By pursuing a feminist foreign policy, Sweden consistently works for gender equality and the full enjoyment of human rights by all women and girls.

Photo: Ryan Brown/UN Photo

Handbook on feminist foreign policy

Sweden is the first country in the world to formulate and pursue a feminist foreign policy, and this handbook is the first of its kind. The handbook includes methods and experiences, and is intended as a resource in international work for gender equality and all women’s and girls’ full enjoyment of human rights.

Photo: Anders Löwdin/The Riksdag

Government communication on the feminist foreign policy

Five years of Sweden’s feminist foreign policy show that it generates results. This is outlined in the Government communication on the policy which was presented by the Government to the Riksdag in September 2019. The feminist foreign policy has, among other things, contributed to support for female members of parliament and entrepreneurs, fewer cases of maternal mortality and unplanned pregnancies, and more resources for gender equality and women’s and girl’s rights. Sweden has also contributed toward mobilising and financing for sexual and reproductive health and rights (SRHR).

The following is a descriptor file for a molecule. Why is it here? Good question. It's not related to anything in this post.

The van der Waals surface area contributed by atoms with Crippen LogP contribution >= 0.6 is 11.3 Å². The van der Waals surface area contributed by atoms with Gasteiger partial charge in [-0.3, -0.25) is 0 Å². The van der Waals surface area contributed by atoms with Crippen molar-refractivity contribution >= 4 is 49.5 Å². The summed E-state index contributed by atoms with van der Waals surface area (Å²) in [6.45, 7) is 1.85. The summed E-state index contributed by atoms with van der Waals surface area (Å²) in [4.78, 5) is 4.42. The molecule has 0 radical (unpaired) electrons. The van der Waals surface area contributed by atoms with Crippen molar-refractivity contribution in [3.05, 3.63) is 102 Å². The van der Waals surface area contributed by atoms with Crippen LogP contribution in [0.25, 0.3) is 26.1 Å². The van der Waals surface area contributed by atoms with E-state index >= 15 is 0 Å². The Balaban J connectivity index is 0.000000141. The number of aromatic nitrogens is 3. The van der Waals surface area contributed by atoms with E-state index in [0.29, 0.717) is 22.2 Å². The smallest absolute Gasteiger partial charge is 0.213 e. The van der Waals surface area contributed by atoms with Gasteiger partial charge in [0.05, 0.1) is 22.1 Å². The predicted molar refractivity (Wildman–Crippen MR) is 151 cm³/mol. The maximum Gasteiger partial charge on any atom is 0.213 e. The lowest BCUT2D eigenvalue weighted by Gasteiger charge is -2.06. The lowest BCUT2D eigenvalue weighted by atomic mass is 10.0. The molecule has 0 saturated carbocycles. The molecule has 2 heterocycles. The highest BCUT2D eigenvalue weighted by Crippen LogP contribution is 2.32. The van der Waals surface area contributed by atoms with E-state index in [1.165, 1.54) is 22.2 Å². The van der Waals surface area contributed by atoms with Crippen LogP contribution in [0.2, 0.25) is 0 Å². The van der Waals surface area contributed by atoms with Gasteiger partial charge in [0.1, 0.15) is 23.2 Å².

Photo: The Government Offices of Sweden

Feminist Trade Policy

Sweden has the first feminist government in the world. This means that gender equality is central to the Government’s priorities – in decision-making and resource allocation. Women and men must have the same power to shape society and their own lives; this is a human right and a matter of democracy and justice. There is also overwhelming evidence that gender equality boosts economic growth. Despite this, trade policy today benefits men more than women.

Margot Wallström with mediators.
Margot Wallström with mediators. Photo: Jessica Garpvall/Government Offices of Sweden

Women’s participation helps ensure that peace is more sustainable